Window 10 Hardware Accelerated GPU Scheduling: Everything You Need To Know

Window 10 Hardware Accelerated GPU Scheduling: Everything You Need To Know

Windows PCs have long been considered the most adaptable video game platforms, and PC gaming has been evolving for decades. Games are becoming more complex as new technologies are introduced, such as the relatively recent advent of Ray Tracing technology, which significantly improves aesthetics and hardware accelerated GPU scheduling.

While many gamers look forward to the aesthetics, performance and proper FPS (Frames per Second) are even more vital. Beautiful graphics bring little entertainment when games stutter, lag, or even crash. We’ve discussed the technological concerns people face with games like Outriders, Valheim, Cyberpunk 2077, and others.

Some of the issues stem from defective releases. However, every Windows PC is a complicated blend of hardware and software interactions that might result in various problems. As a result, gamers endure terrible gameplay performance even with good computer hardware.

When it comes to performance, hardware manufacturers have made several improvements. Microsoft has also introduced several features to improve gaming performance, such as the Gaming mode, which can be activated via settings. A few years ago, a new option for improving gaming performance was introduced: hardware-accelerated GPU Scheduling. We’ll go through what it is, what it does, and whether or not you should enable it.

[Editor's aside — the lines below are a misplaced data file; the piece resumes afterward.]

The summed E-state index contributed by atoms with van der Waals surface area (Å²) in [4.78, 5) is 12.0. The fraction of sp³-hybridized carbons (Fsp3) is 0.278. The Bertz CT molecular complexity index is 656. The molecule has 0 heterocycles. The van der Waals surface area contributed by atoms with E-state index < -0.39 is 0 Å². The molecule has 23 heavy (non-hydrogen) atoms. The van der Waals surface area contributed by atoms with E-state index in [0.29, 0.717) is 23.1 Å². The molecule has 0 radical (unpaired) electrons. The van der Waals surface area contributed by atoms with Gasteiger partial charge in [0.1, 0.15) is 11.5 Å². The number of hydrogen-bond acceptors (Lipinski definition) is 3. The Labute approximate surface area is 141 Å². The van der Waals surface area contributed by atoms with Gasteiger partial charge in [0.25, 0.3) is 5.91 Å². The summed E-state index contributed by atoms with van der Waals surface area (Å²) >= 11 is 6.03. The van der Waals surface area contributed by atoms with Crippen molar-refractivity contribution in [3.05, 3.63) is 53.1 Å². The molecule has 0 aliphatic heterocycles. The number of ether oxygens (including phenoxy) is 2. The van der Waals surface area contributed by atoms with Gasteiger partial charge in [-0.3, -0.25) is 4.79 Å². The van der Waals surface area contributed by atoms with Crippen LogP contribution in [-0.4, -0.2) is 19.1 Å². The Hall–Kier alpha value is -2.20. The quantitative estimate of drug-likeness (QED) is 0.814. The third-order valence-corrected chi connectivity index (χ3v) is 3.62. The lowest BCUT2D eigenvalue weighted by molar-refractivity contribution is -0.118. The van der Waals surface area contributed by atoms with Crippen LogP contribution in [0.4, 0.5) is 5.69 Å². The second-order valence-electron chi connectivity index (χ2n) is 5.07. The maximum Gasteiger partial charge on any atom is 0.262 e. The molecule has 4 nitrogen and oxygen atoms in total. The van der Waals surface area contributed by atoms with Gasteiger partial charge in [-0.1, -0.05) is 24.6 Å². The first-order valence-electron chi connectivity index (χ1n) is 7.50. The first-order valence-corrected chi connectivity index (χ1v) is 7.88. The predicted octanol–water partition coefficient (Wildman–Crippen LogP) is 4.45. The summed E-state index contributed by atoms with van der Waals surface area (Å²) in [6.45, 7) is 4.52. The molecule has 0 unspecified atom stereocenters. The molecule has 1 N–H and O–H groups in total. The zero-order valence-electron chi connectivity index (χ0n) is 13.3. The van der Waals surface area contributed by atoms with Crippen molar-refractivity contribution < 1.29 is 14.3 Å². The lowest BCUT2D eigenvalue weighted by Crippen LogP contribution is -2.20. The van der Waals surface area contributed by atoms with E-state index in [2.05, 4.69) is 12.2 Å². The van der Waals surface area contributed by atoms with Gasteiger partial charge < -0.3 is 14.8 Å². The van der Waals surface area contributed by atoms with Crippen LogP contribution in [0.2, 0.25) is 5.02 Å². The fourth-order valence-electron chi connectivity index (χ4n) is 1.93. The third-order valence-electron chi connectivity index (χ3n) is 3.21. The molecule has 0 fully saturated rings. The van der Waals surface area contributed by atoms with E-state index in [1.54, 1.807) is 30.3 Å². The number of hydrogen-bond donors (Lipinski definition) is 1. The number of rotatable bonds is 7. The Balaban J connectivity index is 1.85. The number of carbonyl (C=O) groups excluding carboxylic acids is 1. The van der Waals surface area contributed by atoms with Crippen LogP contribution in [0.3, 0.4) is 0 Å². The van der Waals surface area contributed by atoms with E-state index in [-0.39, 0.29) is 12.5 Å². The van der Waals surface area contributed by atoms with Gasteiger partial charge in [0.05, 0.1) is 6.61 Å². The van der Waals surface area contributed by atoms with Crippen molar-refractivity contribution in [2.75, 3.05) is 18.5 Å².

What is the Process of GPU Hardware Scheduling?

Typically, the Windows Display Driver Model (WDDM) GPU scheduler manages numerous processes that provide tasks to the GPU. While the GPU is in charge of rendering, the CPU is in charge of job planning and dispatching to the GPU. The CPU will send commands in batches rather than one at a time to improve efficiency.

This is known as frame buffering, improving performance by creating a higher frame rate. This technique, however, comes at a cost because it increases input latency. As a result, pressing a button has no effect until the CPU sends the fresh batch to the GPU. The hardware-accelerated GPU scheduling capability transfers some of your CPU’s high-priority activities to a specialized GPU-based scheduling processor. This should relieve some pressure on the CPU and decrease input latency.

The Evolution of GPU Scheduling

Microsoft published the Windows Display Driver Model 1.0 more than 15 years ago. It contained a substantial shift in how GPUs handled work directed to them. Before WDDM, all tasks required by a GPU were put into the work queue and completed in the order they were provided. Nothing was prioritized or appreciated above other alternatives.

The GPU can now handle and prioritize requests thanks to WDDM. As users began to utilize numerous apps simultaneously, engineers realized that the GPU management needed to be more responsive and less suited to running single, full-screen applications. That is why GPU scheduling was developed in the first place.

For more than a decade, this form of GPU scheduling functioned well. One disadvantage was that the CPU maintained the queue, which slowed things down and caused latency. Introducing hardware-accelerated GPU scheduling allows high-frequency tasks to be managed by the GPU processor rather than the CPU processor.

Should GPU Hardware Scheduling be Enabled?

Should GPU Hardware Scheduling be Enabled?

If your computer has a low or mid-tier CPU, it may be worthwhile to use the GPU hardware scheduling option. Especially if your CPU is overloaded in specific games.

If the function is unavailable, a few alternatives exist for improving computer performance without upgrading. You may, for example, deactivate frame buffering using in-game settings or the GPU driver control panel. This should allow you to continue playing high-quality graphic games on your aged PC.